However, in these models the directory information is not continuously checked, or verified by a system and there are often abuses by the users of the system which cause inaccurate information to be maintained by a directory, and consequently presented as the result of a search. For instance, a person disgruntled about service or a competitor of another service may make false entries about the quality of the service or even suggest that the business is no longer at that location.
 The present invention provides a method for adding automatic directory validation through inclusion of merchant processing such as electronic cash registers, credit card processing equipment, and other point of sale (POS) equipment in the directory validation process. The present invention can generally determine that, if a merchant or POS transaction takes place at a given location, this is indicative that a merchant or service identified by a terminal ID is conducting business at the specified location at the time of a transaction. In a preferred embodiment, such a terminal may have System 100 capabilities, such as a built-in or attached location receiver or GLD 108 capability.
 The present invention provides for a process for merchant transactions to initiate an electronic process which checks the directory listing of a merchant including location with the information from merchant transactions thus automatically validating the directory on a continuous basis rather than the common method of intervallic updates based on sales of advertisements or directory space as is currently used.
 This is a general description meant to illustrate the method and not to limit the method. Although this method as described offers important benefits, there may be more sophisticated aspects in a preferred embodiment, depending on the circumstances, these aspects being added security, and features to not use every transaction as a validation if transactions are occurring in large volumes such as thousands per day or hour.
 It is an object of the present invention to, once the system is aware of the network address of a client and its location context or associated location contexts such as a context being used by a system user for a search or other activity, to send location relevant content to the client such as advertising information. It is not essential, for a client to visit a Website or subscribe to a particular data stream in order to be sent this location related content. For instance in embodiments incorporating a stream such as an audio or video stream or both like those for convergent set-top boxes and television, or radio the content may be sent regardless of a visit to a particular network location or subscription to a network stream. Additionally, this content may be sent at any point that the system determines the IP address of the client, a therefore not be dependent on a client initiate an action such as a search or other action. One such method of address determination was described above using the CPTable and the continuous client send transmission method.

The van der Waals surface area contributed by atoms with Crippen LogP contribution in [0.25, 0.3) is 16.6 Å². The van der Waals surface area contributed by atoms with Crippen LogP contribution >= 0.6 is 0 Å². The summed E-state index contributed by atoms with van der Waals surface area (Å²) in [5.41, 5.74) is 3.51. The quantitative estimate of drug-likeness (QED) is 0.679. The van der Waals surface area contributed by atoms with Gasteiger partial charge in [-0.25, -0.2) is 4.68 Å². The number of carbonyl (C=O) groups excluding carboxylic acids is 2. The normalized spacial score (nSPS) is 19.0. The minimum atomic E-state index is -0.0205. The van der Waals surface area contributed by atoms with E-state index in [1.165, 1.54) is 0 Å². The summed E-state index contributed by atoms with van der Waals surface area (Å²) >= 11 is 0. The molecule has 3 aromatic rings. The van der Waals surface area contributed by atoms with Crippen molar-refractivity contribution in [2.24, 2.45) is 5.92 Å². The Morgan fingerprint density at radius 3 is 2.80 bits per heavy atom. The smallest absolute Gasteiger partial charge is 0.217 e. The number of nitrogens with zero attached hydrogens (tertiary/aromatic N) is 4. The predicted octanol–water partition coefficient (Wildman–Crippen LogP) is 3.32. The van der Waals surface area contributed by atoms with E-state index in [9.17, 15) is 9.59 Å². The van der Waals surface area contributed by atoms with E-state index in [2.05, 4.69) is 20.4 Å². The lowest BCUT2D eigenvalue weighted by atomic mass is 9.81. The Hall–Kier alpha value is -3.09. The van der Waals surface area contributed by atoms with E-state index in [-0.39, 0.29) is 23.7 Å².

It is an aspect of the present invention to provide for a method of organizing or describing content with a location content, such as in a database table such as a Location Context Media Table, illustrated in FIG. 8, where media files are stored with along with a location context and other information such as the dimensions of the media like it's time duration or on screen dimensions and resolution. In this manner the location relevant content may be effectively distributed to clients over the network.